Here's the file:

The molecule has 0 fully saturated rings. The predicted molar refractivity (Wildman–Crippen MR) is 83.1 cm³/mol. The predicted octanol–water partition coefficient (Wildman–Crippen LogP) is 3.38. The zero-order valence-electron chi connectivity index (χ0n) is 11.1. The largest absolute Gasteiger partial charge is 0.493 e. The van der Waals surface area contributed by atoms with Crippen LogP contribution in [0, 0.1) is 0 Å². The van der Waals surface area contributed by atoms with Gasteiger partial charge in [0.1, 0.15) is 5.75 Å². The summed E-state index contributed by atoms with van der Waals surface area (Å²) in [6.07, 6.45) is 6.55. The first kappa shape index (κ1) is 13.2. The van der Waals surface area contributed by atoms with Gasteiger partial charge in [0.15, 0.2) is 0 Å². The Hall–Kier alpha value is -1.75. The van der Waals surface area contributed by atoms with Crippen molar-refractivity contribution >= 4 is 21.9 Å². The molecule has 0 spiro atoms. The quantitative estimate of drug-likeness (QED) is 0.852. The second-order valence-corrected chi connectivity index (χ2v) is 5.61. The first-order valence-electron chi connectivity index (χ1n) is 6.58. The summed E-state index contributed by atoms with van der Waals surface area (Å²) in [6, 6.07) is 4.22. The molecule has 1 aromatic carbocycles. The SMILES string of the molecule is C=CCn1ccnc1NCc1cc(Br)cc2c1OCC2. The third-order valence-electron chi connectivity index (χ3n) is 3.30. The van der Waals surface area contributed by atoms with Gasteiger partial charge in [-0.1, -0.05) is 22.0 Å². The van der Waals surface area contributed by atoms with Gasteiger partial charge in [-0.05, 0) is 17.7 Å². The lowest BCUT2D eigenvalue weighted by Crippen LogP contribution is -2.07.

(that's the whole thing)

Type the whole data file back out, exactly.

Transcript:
The molecule has 0 fully saturated rings. The predicted molar refractivity (Wildman–Crippen MR) is 83.1 cm³/mol. The predicted octanol–water partition coefficient (Wildman–Crippen LogP) is 3.38. The zero-order valence-electron chi connectivity index (χ0n) is 11.1. The largest absolute Gasteiger partial charge is 0.493 e. The van der Waals surface area contributed by atoms with Crippen LogP contribution in [0, 0.1) is 0 Å². The van der Waals surface area contributed by atoms with Gasteiger partial charge in [0.1, 0.15) is 5.75 Å². The summed E-state index contributed by atoms with van der Waals surface area (Å²) in [6.07, 6.45) is 6.55. The first kappa shape index (κ1) is 13.2. The van der Waals surface area contributed by atoms with Gasteiger partial charge in [0.15, 0.2) is 0 Å². The Hall–Kier alpha value is -1.75. The van der Waals surface area contributed by atoms with Crippen molar-refractivity contribution >= 4 is 21.9 Å². The molecule has 0 spiro atoms. The quantitative estimate of drug-likeness (QED) is 0.852. The second-order valence-corrected chi connectivity index (χ2v) is 5.61. The first-order valence-electron chi connectivity index (χ1n) is 6.58. The summed E-state index contributed by atoms with van der Waals surface area (Å²) in [6, 6.07) is 4.22. The molecule has 1 aromatic carbocycles. The SMILES string of the molecule is C=CCn1ccnc1NCc1cc(Br)cc2c1OCC2. The third-order valence-electron chi connectivity index (χ3n) is 3.30. The van der Waals surface area contributed by atoms with Gasteiger partial charge in [-0.1, -0.05) is 22.0 Å². The van der Waals surface area contributed by atoms with Gasteiger partial charge in [-0.05, 0) is 17.7 Å². The lowest BCUT2D eigenvalue weighted by Crippen LogP contribution is -2.07.